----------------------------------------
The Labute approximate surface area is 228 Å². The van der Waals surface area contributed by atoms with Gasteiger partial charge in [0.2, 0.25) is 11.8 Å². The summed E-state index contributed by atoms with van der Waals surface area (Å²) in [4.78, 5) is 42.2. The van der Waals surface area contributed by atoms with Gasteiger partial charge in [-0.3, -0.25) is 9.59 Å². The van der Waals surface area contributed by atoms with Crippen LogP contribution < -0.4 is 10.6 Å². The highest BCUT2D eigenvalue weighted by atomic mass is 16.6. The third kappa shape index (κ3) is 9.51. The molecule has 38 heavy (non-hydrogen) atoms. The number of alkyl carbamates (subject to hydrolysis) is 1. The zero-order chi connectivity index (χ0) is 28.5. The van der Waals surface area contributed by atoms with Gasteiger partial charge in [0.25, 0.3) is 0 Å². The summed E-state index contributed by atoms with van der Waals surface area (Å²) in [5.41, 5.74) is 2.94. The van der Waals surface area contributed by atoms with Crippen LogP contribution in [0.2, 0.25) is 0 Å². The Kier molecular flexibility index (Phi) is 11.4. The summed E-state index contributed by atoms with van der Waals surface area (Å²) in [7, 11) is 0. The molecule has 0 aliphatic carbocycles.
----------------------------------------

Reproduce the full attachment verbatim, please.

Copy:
The Labute approximate surface area is 228 Å². The van der Waals surface area contributed by atoms with Gasteiger partial charge in [0.2, 0.25) is 11.8 Å². The summed E-state index contributed by atoms with van der Waals surface area (Å²) in [4.78, 5) is 42.2. The van der Waals surface area contributed by atoms with Gasteiger partial charge in [-0.3, -0.25) is 9.59 Å². The van der Waals surface area contributed by atoms with Crippen LogP contribution < -0.4 is 10.6 Å². The highest BCUT2D eigenvalue weighted by atomic mass is 16.6. The third kappa shape index (κ3) is 9.51. The molecule has 38 heavy (non-hydrogen) atoms. The number of alkyl carbamates (subject to hydrolysis) is 1. The zero-order chi connectivity index (χ0) is 28.5. The van der Waals surface area contributed by atoms with Gasteiger partial charge in [0.25, 0.3) is 0 Å². The summed E-state index contributed by atoms with van der Waals surface area (Å²) in [5.41, 5.74) is 2.94. The van der Waals surface area contributed by atoms with Crippen LogP contribution in [0.2, 0.25) is 0 Å². The Kier molecular flexibility index (Phi) is 11.4. The summed E-state index contributed by atoms with van der Waals surface area (Å²) in [7, 11) is 0. The molecule has 0 aliphatic carbocycles.